That support crosses party lines. “In Iowa, the state is overwhelming red, with only one district represented by a Democrat, but that has not diminished support for wind at all because the policy works,” Adhar says.
Iowa lawmakers argue that wind power can only improve the state’s energy mix through additional power diversification, ensuring grid reliability and energy independence.
Also aiding the wind energy expansion is a five-year extension of the federal wind production tax credit, which was included as part of the fiscal 2016 omnibus deal. Republicans traded the extensions, among other things, in exchange for the lifting of the crude oil export ban.
The wind tax credit first went into effect in 1992, enabling an inflation-adjusted per-kilowatt-hour tax credit (currently a $0.023/kWh for wind), but it has experienced some lapses since then. Iowa also offers a five-year tax exemption for properties hosting a wind turbine.
Sen. Charles E. Grassley, R-Iowa, said the intention of the extension was always meant to lead to an eventual phase-out of the tax credit.
“He continues to strongly support the wind industry,” Grassley spokesperson Jill Gerber said in an email. “He was able to secure the five-year extension likely leading to a phase-out, which is longer than such tax extender provisions usually are, to be able to give the industry certainty for planning, investment and job creation. The wind industry has shown strong leadership in proposing a phase-out, unlike other energy industries.”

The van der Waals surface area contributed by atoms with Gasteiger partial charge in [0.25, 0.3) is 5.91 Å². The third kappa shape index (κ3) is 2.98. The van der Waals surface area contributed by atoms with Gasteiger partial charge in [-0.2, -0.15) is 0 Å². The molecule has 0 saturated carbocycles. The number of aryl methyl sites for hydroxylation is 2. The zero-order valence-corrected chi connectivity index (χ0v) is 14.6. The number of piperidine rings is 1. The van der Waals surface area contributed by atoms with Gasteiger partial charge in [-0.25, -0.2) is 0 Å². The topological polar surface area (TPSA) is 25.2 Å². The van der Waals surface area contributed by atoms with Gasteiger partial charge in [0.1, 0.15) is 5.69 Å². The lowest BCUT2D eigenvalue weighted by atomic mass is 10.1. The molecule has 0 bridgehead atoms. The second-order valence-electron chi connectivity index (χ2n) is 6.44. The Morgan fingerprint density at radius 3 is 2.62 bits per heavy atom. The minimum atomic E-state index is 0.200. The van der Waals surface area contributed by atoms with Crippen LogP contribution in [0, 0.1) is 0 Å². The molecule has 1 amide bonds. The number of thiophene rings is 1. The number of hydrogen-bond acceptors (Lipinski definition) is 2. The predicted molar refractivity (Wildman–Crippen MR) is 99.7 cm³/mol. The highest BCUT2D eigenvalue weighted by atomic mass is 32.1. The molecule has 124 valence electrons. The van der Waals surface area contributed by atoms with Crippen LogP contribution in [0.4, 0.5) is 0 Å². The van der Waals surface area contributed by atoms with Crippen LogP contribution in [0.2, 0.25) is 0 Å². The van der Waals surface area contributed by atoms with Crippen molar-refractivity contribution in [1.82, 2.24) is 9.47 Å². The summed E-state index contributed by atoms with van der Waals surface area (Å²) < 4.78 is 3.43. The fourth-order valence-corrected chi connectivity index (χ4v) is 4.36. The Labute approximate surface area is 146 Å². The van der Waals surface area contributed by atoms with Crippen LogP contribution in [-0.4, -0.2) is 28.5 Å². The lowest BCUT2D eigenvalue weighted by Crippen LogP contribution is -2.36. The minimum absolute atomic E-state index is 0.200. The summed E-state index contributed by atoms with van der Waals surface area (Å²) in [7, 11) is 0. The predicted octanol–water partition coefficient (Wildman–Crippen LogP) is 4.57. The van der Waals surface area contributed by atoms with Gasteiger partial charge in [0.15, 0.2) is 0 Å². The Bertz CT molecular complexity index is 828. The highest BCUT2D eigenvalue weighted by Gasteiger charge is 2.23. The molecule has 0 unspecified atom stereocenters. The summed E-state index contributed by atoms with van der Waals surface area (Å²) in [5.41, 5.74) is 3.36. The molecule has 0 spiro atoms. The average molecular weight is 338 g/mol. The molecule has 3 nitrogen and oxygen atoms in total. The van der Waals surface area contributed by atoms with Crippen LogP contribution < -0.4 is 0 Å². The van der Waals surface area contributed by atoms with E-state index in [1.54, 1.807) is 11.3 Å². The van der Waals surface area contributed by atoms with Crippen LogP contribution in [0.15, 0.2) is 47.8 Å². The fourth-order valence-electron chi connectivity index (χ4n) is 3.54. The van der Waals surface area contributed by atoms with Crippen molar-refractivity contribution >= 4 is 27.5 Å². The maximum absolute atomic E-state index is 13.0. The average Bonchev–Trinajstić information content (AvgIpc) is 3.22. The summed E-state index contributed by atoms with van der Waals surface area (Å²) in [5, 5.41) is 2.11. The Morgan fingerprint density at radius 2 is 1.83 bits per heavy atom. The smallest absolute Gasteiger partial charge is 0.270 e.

The current wind credit will disappear by 2022, a compromise the wind industry backed in an effort to gain certainty with the tax credit. Prior to the extension, the industry operated under “boom-or-bust” years when the tax credit’s future remained doubtful year to year. This extension enables foresight until 2022, which the industry sees as enough time for states to begin seriously considering ways to meet obligations under the EPA Clean Power Plan.
“The industry is working hard to scale up and make the most of policy certainty from a five-year PTC extension and we will need to continue to work with policymakers at the state and federal level in the years ahead to level the playing field with other energy sources that receive permanent tax support,” American Wind Energy spokesman David Ward said in an email. “We will continue to stress the importance of smooth, stable policies to support wind power’s continued growth.”
And while wind power generally has bipartisan support in Washington, opposition to the tax credits and Energy Department subsidies for the technology is growing.
At a March 9 Senate Energy-Water Appropriations Subcommittee hearing on the Energy Department’s fiscal 2017 budget request, the panel’s top Republican and its top Democrat both expressed resistance to continuing DOE’s wind research and incentive program for the 23rd consecutive year.
“I think we ought to take a real look at those subsidies that have existed for more than 20 years,” Sen. Dianne Feinstein, D-Calif., said at the hearing. “It seems to me that the new energy architecture ought to be able to prove itself in terms of its market acceptance within a 20-year period and not be continued beyond that.”